Durango’s knockout artist
Local boxer/painter eyes world title

Thaddine Swift Eagle Johnson trains for her next bout in Farmington. Johnson, an artist and boxer, recently won the Women’s Intercontinental Featherweight Championship and has her eye on a world title./Photo by Stephen Eginoire

by Stew Mosberg

Amie Iawaski launched off the stool and raced across the ring, hoping to catch her opponent off guard, but she hadn’t counted on the lightening quick reflexes of her opponent.

Thaddine Swift Eagle Johnson feinted left, moved right, ducked Iawaski’s jab and slammed a fist into the antagonist’s solar plexus, driving her to the canvas and winning the Women’s Professional Boxing Association’s Intercontinental Featherweight (126 pounds) Championship. Elapsed ring time: 55 seconds.

For Thaddine, of Durango, it was a long fight. Her previous victory, a few months ago, came in just 13 seconds into the first round, also courtesy of a body shot. For a woman who spends more time dressing for the bout than in the ring, traveling around the country for matches seems to be the more grueling part of her off-beat career. But another difficult part of being a woman prizefighter is even getting bouts. Women’s boxing, both professional and amateur, is in its infancy compared to its male-dominated counterpart. Most trainers and managers want nothing to do with women fighters. “They think of us,” says Johnson, “as meat, or a date.”

In fact, it is so difficult to acquire a manager or find a suitable trainer that Johnson does both by herself. Getting on the “card,” or program, is tough enough when one considers how few opportunities there are, but in Thaddine’s case, it is more complicated because many fighters don’t want to risk getting in the ring with her.

Women’s fisticuffs is more accepted in Europe, and according to Johnson, a fight can net a female pugilist as much as $20,000 a bout. In the United States, if you can get into the arena at all, a fight of four, two-minute rounds might earn you a couple thousand bucks, at most. So why risk injury, humiliation or worse? Johnson points out that, while for her, it is not “of life and death importance,” she set a goal for herself to win the world title. That, however will take getting more fights, being seen, winning, and gaining higher rankings within the several sanctioning bodies that control who fights who.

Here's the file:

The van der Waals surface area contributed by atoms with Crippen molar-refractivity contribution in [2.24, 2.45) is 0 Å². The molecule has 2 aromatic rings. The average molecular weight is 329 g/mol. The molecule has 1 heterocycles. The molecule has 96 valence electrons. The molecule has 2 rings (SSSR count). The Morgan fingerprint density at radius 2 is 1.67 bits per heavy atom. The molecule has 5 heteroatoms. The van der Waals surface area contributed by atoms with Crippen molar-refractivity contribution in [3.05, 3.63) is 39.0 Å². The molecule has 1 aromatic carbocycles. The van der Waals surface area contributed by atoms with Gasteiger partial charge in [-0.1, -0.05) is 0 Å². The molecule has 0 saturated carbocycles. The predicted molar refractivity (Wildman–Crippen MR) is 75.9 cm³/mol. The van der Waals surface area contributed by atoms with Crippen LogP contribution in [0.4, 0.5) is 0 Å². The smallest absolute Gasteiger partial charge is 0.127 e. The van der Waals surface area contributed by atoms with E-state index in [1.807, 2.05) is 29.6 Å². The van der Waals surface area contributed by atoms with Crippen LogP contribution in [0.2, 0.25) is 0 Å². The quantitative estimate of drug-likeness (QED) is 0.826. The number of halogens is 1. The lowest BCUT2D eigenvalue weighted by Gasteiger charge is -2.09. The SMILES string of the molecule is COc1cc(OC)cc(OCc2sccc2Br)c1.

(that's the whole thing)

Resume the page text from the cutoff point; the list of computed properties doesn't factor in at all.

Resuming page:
While women are still considered a novelty act, a few more promoters are booking female preliminary fights, created to precede the night’s main event. And New York State recently appointed a woman, Malvena Latham, as the Boxing Commissioner, although it remains to be seen what impact that will have on women warriors.

Another promising factor, sure to increase awareness and exposure for female boxers, is the announcement that the Olympic committee might consider women’s boxing in the 2012 London Games. Of course, it won’t affect Thaddine’s career because as a professional she wouldn’t be eligible to try out for the team in the first place.

Nonetheless, she has a fight scheduled in Hawaii on April 11 and will be featured in the main event in Kansas on June 5. Both fights are great opportunities for the knockout artist to be seen and to improve her rating. But unlike Laila Ali, the boxing champion daughter of Muhammad Ali, there’s only a small chance Thaddine’s fights will ever be seen on television.

But there is also a possibility Johnson will be fighting in Las Vegas again in June. Vegas would be a homecoming of sorts, because Thaddine used to train there at Top Rank, owned by Bob Arum, one of the sport’s leading promoters. She concedes however, the bout might not happen because she would have to pay for her own medical, “I might have to turn that one down unless the promoter pays for it,” she says with a hint of disappointment.

Thaddine is perhaps more familiar to Four Corners residents as an award-winning painter and photographer. She is also a former dancer with Alvin Ailey, a caregiver to her wheelchair-bound mother, and a mentor to troubled teens. Amidst all that activity, she still finds time to train several days a week in Farmington and Ignacio, banging away at light and heavy bags, shadow boxing, and slamming hand pads with such power it smacks the guy holding them into the wall.

Her roster of accolades includes being a three-time world kickboxing champion and – her most coveted and proudest achievement – winning the Golden Gloves in 2000. She won that amateur stepping stone tournament, without prior boxing experience, while her now deceased father was in the audience. That memory still makes her wistfully happy and proud.

Although many people would like to see boxing abolished entirely, and as primordial a sport as it is, there’s no denying the conviction, the grit and the sheer guts it takes to get in the ring with another human being and overcome your fear and remain focused.

Growing up on the streets of Queens, traveling to matches in places as far flung as South Philadelphia, Las Vegas, Minnesota, Virginia and even North Dakota, or working out in everywhere from tiny boxing clubs to the world-famous, sweat-soaked, Gleason’s Gym in New York, Thaddine Swift Eagle Johnson has remained a powerhouse.

Her strength and speed in the ring is matched only by her fierce determination outside of it. Sitting, swathed in her electric-blue “Everlast” top, sipping a chai tea at a java joint in Durango, she exudes a calm, confident, persona; a warrior who can and will let nothing stand in her way of achieving whatever goal she sets for herself. She already has. •

Stew Mosberg is a freelance writer and boxing enthusiast. His father was a Golden Gloves lightweight champion, an uncle was a boxing gold medalist in the Olympics, and his brother was an Eastern Collegiate Flyweight Champion. Stew, however, prefers pounding the keyboard to being pounded by an opponent.



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